“With him we had a good line,” Wochy said. “Don was a very good hockey player. He’d say ‘stay on right wing’ and he’d do all the hustling and the pucks would come out and that’s when I started getting goals.

“At Christmas time I think I had about 15 goals, Jack Adams gave me a bonus, you wouldn’t believe it, it was a great bonus, it was about $25. He gave me a letter, said it was a gift from big boss (James) Norris. He said don’t tell anybody. I laugh about it every now and then.”

While the game and systems have changed, Wochy says Rocket Richard is the best player he’s ever seen from the blue-line in, but says Gordie Howe is the best overall player of all time.

“From the blue-line in, I take Rocket Richard over anyone,” he said. “You try and stop him when he’s going to the net, he could be on his back and he’d carry you all the way. From the blue-line in if he had a chance to score a goal, you could lie on him and he would carry you. Me, someone laid on my back and I’d be down on the ice. He was strong. For the best all around player, I’d have to go with Gordie Howe.”

Ironically after the 1944-45 season, Wochy played just five more games in the NHL. He spent the majority of his career after that in the American Hockey League and led the AHL in goals in 1952-53. He also won a Calder Cup with the Cleveland Barons.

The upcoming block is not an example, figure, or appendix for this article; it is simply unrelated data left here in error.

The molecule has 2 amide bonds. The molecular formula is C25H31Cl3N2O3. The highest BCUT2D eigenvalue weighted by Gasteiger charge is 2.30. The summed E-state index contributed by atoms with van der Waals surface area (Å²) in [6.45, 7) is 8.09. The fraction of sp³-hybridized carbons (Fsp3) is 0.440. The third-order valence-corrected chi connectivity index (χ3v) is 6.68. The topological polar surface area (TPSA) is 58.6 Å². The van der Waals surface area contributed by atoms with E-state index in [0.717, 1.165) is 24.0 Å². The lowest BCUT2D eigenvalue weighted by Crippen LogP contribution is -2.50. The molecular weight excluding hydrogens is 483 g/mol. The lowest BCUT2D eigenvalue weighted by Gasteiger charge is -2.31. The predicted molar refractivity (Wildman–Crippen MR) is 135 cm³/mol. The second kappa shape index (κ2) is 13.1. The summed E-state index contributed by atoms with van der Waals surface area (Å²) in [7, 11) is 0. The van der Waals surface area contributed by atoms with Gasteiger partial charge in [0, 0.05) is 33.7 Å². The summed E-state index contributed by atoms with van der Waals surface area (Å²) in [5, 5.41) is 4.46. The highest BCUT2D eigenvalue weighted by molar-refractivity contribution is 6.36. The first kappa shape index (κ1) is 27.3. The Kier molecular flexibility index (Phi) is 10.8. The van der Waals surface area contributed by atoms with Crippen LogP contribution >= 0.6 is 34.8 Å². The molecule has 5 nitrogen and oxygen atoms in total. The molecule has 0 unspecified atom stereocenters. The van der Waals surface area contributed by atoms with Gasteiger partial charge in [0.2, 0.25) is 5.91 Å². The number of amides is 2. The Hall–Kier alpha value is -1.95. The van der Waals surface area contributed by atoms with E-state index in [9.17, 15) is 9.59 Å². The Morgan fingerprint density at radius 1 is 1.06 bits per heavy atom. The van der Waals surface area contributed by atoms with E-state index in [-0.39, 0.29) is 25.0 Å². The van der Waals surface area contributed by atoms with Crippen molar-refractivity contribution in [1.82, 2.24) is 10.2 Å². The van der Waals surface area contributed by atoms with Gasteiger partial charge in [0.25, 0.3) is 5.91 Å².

As he reminisces about the game, the topic turns to helmets. It is still shocking to see old footage of helmetless players but Wochy insists times have changed the respect players once had for one another is gone.

“Believe me they don’t respect each other today for some reason,” he said. “I can see them go into the boards and what do they do, they go for the head and push. Anybody can get a concussion that way. In other words you have to watch when you go into the boards. Back in the day they’d hit you, but not in the head, they respected you.”

That was a long time ago and today, instead of enjoying some of his favourite pastimes such as the casino or lunch with a friend or family member, Wochy is somewhat confined to his home.

He says the COVID-19 virus put a dent in the things he loves to do and he has to be careful about who he’s around.

“Believe me it’s hard,” Wochy said. “I’ll go out now and then and the odd time I’ll go when it’s quiet to walk around just to get out and walk. My back’s gone so bad with arthritis. I’m having a heck of a time walking. I use a cane now and the pain is so bad that sometimes I can’t even walk and I can’t go to a therapist because everybody’s on lockdown.

“I guess everybody’s worried about it. You don’t know where it’s coming from or how you can get it. I don’t think they know how you get it. They say contact with somebody but there are a lot of people who have had no contact with somebody and they still got it. When the casino was open I’d be going there for entertainment, you don’t win, but you meet a lot of people, people you worked with and that.”

Even at 97, he’s astute enough to understand that he has to find a way to get exercise, no matter how much pain he’s in. He tries to stay active because for a man of his age, he knows inactivity will only lead to a bed and that’s not how he wants to go down.

“As you get older you lose the muscles in your legs and you get weaker and weaker so that’s why you have to watch it,” he said. “If you fall, you break your hip and then everything goes, but you have to keep walking to keep the muscles strong.”

And so far, even at 97, Steve Wochy has defied all odds and there’s every reason to believe the oldest living human to have played in the NHL, will make it to that magical 100th birthday.